Trooper Kauffman found some pills in a blue container in the console and a straw with white residue and a metal container with pills in a purse where Defendant had been sitting. He asked Defendant about the pills, but did not give her Miranda warnings before he did so. Defendant identified the pills and said that she had found the ones in the console while she was cleaning her vehicle and that she had placed them there so that she could get rid of them. At the hearing, Trooper Kauffman explained that Defendant was free to leave his investigation at that point and that these charges were not filed until the lab results were returned to him. He further explained that the charges were unrelated to any of the questions he asked Defendant about her drug use at the scene. Trooper Kauffman testified that he would have arranged a ride for Defendant at that point; however, he informed her that Trooper Templin was going to speak with her about his investigation.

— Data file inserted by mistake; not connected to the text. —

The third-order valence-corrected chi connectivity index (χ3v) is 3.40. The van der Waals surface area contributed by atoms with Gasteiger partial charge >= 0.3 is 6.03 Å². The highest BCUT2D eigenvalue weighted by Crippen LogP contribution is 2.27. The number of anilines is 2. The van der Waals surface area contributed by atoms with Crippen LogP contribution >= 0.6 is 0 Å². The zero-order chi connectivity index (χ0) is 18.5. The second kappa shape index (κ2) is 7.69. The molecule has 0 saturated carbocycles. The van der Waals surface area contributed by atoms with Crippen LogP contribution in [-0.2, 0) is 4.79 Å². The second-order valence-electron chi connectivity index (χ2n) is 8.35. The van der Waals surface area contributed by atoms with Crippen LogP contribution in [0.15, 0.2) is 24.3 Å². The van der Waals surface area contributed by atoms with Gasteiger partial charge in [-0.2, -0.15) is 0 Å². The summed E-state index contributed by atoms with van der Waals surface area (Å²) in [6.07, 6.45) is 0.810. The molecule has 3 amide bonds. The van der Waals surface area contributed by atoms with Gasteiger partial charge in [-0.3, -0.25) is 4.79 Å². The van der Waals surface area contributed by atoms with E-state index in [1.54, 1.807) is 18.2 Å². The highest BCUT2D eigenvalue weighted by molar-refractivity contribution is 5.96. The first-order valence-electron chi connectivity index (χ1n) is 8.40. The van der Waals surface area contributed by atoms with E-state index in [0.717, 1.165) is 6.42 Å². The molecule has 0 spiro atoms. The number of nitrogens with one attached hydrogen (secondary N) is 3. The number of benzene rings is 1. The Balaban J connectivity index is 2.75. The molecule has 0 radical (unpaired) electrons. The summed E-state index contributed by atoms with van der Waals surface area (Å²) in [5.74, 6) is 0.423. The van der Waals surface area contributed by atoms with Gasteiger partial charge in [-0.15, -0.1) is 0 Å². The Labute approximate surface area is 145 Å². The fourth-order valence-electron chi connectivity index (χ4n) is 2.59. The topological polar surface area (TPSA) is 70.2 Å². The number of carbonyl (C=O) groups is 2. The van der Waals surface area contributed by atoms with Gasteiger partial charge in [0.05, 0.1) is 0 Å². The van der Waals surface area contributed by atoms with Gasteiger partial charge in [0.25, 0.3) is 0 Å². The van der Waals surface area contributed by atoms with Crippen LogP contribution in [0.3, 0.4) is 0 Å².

At the conclusion of the hearing, the Commonwealth provided us with a DVD of this incident, including the entirety of the search of Defendant’s vehicle. We have reviewed the footage and taken it into consideration in our disposition of the issues raised by Defendant in this Pretrial Motion.

Defendant first challenges the legality of the traffic stop. She contends that Trooper Kauffman recognized her vehicle when he passed it on Route 22 and claims that the vehicle was actually stopped as a means of assisting Trooper Templin in his investigation of the other matter in which she was involved.

Defendant’s suspicions are not supported by the record. Trooper Kauffman explained that Defendant’s vehicle was stopped solely due to Kreiser’s act of approaching the police cruiser with the high beams activated. He testified that he was not aware that the vehicle belonged to Defendant and that he only recognized her after the vehicle was stopped and he had approached to speak to Kreiser.

The Vehicle Code gives police statutory authority to initiate stops for such traffic violations:

 

Whenever a police officer … has reasonable suspicion that a violation of this title is occurring or has occurred, he may stop a vehicle, upon a request or signal, for the purpose of … secure such other information as the officer may reasonably believe to be necessary to enforce the provisions of this title.